Overview

   Carrizo is likely the single most important rootstock in the US citrus industry. Since 1970, 27.5% of Florida citrus, amounting to 39.5 million trees, have been propagated on Carrizo rootstock. It is widely accepted that Carrizo (in combination with the identical hybrid Troyer) is also the most widely planted California citrus rootstock.
   Carrizo (Troyer) is a hybrid from a 'Washington' navel orange x Poncirus trifoliata cross (Hodgson, 1967). Poncirus is a common source of resistance or tolerance to both biotic and abiotic stresses (cold, diseases and pests). Especially noteworthy is the high degree of huanglongbing tolerance reported for Poncirus and its hybrid Carrizo (Folimonova et al., 2009). Huanglongbing is considered to be the most serious threat to citrus worldwide, is now widespread in Florida, and threatens California, Texas and other US citrus growing areas. Availability of Carrizo sequence data may provide researchers the key to developing haunglongbing resistance, through conventional breeding or biotechnology.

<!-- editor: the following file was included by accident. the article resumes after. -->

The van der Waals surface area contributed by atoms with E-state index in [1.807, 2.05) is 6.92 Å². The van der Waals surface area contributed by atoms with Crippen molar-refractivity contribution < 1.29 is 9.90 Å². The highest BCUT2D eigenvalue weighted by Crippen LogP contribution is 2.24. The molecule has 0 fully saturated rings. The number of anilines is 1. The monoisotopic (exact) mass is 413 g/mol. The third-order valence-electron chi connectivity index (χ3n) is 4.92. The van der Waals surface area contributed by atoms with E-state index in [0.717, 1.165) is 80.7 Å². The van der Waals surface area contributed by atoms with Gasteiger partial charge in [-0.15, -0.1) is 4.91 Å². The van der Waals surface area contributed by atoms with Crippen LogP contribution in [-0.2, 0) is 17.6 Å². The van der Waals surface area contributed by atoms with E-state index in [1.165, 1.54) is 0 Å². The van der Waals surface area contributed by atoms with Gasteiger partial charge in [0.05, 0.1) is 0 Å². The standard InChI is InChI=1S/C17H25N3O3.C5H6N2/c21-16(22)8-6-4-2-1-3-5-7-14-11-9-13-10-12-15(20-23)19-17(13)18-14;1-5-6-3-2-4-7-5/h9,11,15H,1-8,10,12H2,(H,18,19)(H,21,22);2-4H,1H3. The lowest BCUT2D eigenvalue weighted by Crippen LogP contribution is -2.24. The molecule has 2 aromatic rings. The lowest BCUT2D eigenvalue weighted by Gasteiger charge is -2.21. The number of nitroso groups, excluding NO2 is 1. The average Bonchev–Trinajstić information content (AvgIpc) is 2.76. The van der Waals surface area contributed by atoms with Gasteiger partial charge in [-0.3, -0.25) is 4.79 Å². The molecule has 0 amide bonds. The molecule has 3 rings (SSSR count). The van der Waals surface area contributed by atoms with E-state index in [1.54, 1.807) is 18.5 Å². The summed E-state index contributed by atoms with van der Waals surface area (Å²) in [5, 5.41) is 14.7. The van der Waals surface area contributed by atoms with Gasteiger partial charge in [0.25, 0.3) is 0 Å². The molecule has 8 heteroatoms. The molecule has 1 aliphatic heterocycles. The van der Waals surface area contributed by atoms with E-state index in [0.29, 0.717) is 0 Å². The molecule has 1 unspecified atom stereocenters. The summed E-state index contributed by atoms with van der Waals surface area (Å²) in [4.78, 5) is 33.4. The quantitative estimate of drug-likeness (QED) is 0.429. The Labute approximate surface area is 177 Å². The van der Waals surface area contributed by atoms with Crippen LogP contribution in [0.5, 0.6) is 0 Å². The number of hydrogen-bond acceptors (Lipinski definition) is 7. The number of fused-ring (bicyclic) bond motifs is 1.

Disclaimer The Public Citrus Genome Database is made freely available to the citrus research community with no limits on its dissemination. Use of this sequence is not limited by the Fort Lauderdale agreement.


Hodgson, R.W. 1967. Horticultural varieties of Citrus. In W. Reuther, H.J. Webber, and L.D. Batchelor, eds., The Citrus Industry, vol. 1, pp. 431-591. University of California, Berkeley
Folimonova, S.Y., Robertson, C.J, Garnsey, S.M., Gowda, S. and Dawson, W.O. 2009. Examination of the responses of different genotypes of citrus to huanglongbing (citrus greening) under different conditions. Phytopath. 99:1346-1354.